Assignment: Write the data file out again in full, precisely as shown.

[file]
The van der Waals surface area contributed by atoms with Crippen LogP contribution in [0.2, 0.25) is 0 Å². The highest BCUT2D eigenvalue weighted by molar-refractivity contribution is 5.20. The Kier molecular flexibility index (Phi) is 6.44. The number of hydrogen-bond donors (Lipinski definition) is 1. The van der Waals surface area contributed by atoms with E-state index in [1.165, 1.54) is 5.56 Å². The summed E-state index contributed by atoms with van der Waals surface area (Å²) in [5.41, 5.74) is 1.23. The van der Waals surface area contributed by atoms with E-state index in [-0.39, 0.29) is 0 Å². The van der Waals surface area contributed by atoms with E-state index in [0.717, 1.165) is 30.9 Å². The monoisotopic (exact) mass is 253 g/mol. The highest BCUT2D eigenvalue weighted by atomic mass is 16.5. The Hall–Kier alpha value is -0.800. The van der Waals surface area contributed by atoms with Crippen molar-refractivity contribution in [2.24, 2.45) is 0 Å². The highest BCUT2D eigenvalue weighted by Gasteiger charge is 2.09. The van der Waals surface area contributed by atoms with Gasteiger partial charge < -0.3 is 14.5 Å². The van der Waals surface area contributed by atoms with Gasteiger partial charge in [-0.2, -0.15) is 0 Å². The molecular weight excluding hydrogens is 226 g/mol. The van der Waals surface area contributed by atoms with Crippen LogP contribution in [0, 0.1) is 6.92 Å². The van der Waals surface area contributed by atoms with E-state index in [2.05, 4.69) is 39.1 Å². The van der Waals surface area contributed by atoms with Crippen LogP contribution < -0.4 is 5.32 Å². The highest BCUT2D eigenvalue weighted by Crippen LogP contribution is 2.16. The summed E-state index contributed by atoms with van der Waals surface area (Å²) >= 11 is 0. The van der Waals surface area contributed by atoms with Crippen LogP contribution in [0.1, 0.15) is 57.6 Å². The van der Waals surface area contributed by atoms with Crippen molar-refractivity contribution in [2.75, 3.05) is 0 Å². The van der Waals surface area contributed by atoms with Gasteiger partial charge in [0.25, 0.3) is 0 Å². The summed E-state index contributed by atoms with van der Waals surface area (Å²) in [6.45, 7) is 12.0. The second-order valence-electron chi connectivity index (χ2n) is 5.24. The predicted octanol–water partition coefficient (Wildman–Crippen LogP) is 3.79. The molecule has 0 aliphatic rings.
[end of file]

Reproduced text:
The van der Waals surface area contributed by atoms with Crippen LogP contribution in [0.2, 0.25) is 0 Å². The highest BCUT2D eigenvalue weighted by molar-refractivity contribution is 5.20. The Kier molecular flexibility index (Phi) is 6.44. The number of hydrogen-bond donors (Lipinski definition) is 1. The van der Waals surface area contributed by atoms with E-state index in [1.165, 1.54) is 5.56 Å². The summed E-state index contributed by atoms with van der Waals surface area (Å²) in [5.41, 5.74) is 1.23. The van der Waals surface area contributed by atoms with E-state index in [-0.39, 0.29) is 0 Å². The van der Waals surface area contributed by atoms with E-state index in [0.717, 1.165) is 30.9 Å². The monoisotopic (exact) mass is 253 g/mol. The highest BCUT2D eigenvalue weighted by atomic mass is 16.5. The Hall–Kier alpha value is -0.800. The van der Waals surface area contributed by atoms with Crippen molar-refractivity contribution in [2.24, 2.45) is 0 Å². The highest BCUT2D eigenvalue weighted by Gasteiger charge is 2.09. The van der Waals surface area contributed by atoms with Gasteiger partial charge < -0.3 is 14.5 Å². The van der Waals surface area contributed by atoms with Gasteiger partial charge in [-0.2, -0.15) is 0 Å². The molecular weight excluding hydrogens is 226 g/mol. The van der Waals surface area contributed by atoms with Crippen LogP contribution in [0, 0.1) is 6.92 Å². The van der Waals surface area contributed by atoms with E-state index in [2.05, 4.69) is 39.1 Å². The van der Waals surface area contributed by atoms with Crippen LogP contribution < -0.4 is 5.32 Å². The highest BCUT2D eigenvalue weighted by Crippen LogP contribution is 2.16. The summed E-state index contributed by atoms with van der Waals surface area (Å²) >= 11 is 0. The van der Waals surface area contributed by atoms with Crippen LogP contribution in [0.1, 0.15) is 57.6 Å². The van der Waals surface area contributed by atoms with Crippen molar-refractivity contribution in [2.75, 3.05) is 0 Å². The van der Waals surface area contributed by atoms with Gasteiger partial charge in [0.25, 0.3) is 0 Å². The summed E-state index contributed by atoms with van der Waals surface area (Å²) in [6.45, 7) is 12.0. The second-order valence-electron chi connectivity index (χ2n) is 5.24. The predicted octanol–water partition coefficient (Wildman–Crippen LogP) is 3.79. The molecule has 0 aliphatic rings.